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Masvingo Star Provincial Newspapers

Gutu Council adopts a ZW$46,6 billion budget

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As Government tightens grip on ensuring that Local Authorities prioritise service delivery and
modernise operations towards Vision 2030, Gutu Rural District Council recently adopted a "people
sensitive" 2024 budget that takes into cognisance, the economic volatility obtaining in the country.
The ZW$46,6 billion budget was reached at after wide ranging consultations with the business
community, residents associations, various special civic society groups and stakeholders who all
demanded that the local authority be mindful of the general hardships being faced by all and need
for fair charges notwithstanding.
Presenting the 2024 budget proposal for adoption by full council which was in its maiden sitting
after the election into office of new Councillors, the Finance Committee Chairperson, Councillor
Ticharwa Kagu said: "The budget is widely consulted and people sensitive. Residents spoke and
Council took heed and responded with a budget that aims to deliver their demands at the same time
mindful of the general hardships among residents and set fair charges in light of the prevailing
economic volatility."
The budget which sailed through full council without opposition, now awaits approval by the
Minister of Local Government and Public Works after perusal and scrutiny of compliance with set
standards that it demonstrates achievement of minimum acceptable service delivery levels and that
it demonstrates compliance with all provisions of policy and law.
Guided by the recently launched Local Authorities manifesto " A call to Action- No Compromise to
Service Delivery: First Stage Interventions to Modernise the operations of Local Authorities towards
Vision 2030, the budget has its majority income and expenditure hinged on Central Government
Devolution Funds and grants amounting to ZW$25, 1 billion while Council's own revenue stands at
ZW$21, 5 billion.
Chief on the Council's own revenue sources are: fees, property taxes or development levies, land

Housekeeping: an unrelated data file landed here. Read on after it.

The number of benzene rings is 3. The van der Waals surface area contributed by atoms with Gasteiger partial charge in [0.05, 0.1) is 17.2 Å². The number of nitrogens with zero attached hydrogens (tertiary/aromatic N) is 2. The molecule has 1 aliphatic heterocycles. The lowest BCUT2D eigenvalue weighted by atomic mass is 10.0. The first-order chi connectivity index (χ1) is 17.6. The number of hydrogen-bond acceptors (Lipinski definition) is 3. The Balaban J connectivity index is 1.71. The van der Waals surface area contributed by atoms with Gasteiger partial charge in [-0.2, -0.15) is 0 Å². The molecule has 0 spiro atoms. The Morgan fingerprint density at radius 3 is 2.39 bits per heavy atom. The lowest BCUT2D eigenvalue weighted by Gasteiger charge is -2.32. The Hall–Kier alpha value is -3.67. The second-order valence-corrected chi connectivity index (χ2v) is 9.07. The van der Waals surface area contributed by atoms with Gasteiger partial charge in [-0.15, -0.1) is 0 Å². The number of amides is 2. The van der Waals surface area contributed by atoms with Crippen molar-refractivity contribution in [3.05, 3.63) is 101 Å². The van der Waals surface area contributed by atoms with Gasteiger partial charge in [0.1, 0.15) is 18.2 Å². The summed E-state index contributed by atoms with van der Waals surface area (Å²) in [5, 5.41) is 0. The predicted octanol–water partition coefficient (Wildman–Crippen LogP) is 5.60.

sales, licences and permits, lease rentals and user service charges. Although charges are set in ZWL,
they can be payable in USD at prevailing bank rate of the date of payment.
Major projects the Council intends to undertake under own revenue include the acquisition of brick
moulding equipment, land fill, servicing of Mupandawana Town extension of Chomfuli Surburb and
acquisition of four service vehicles. The majority of the projects to be undertaken under the
Devolution funds are; acquisition of a water drilling rig, construction of seven clinics to add to the
eight already built under the programme, acquisition of additional tipper truck and motorised
grader adding to the ones already acquired under the same programme.
Councillor Kagu said: "The budget tries to address social infrastructure such as construction and
maintaining of our schools most of which have seen better days, encouraging economic activity
through maintaining reliable infrastructure such as roads, addressing housing problems through
availing residential and business stands and addressing health issues through the construction of
standard rural health centres and provision of water and Sanitation facilities."
The budget’s total recurrent expenditure stands at ZW$16 billion while capital expenditure is at
ZW$30.6 billion. Following traditional residents complaints against local authorities that they put
priority towards their remuneration and well being, the budget has set employees compensation of

wages, allowances and statutory obligations at ZW$6,4 billion which is 28 percent of the total
budget and within the statutory requirement that these be set at 30 percent of the budget.
The new budget comes in the wake of this year's budget whose performance has been negatively
impacted by unfavourable economic environment, non-payment compliance by rate payers and late
disbursement of Devolution funds by Central Government. The Council revenue collection for the
period up to 30 September 2023 was 14 percent disbursement of the Devolution grant thereby
stalling completion of projects started as far back as 2019.
Under own revenue, the Council collected 51 percent against a target of 75 percent of the budgeted
for funds. Revenue collection was partly affected by the harmonised elections as the bulk of
collection of development levies were rescheduled for post-election period in both communal and
resettlement areas.
The Finance Chairperson said the Council has pocketed successes in this year's budgeted projects
and these include completion and commissioning Muchekayaora Clinic under Devolution funds,
construction of Gorondondo Primary School block from own revenue, construction to 90 percent
completion of Makumbe Clinic from Devolution funds, grading of 180km and pothole patching of
110sqm and culvert construction from own revenue, uninterrupted collection and disposal of soluble
waste at Mupandawana Town that has managed to starve off the raging cholera outbreak from the
area, purchase of two service vehicles and tiling the council complex all from own revenue.–RCS

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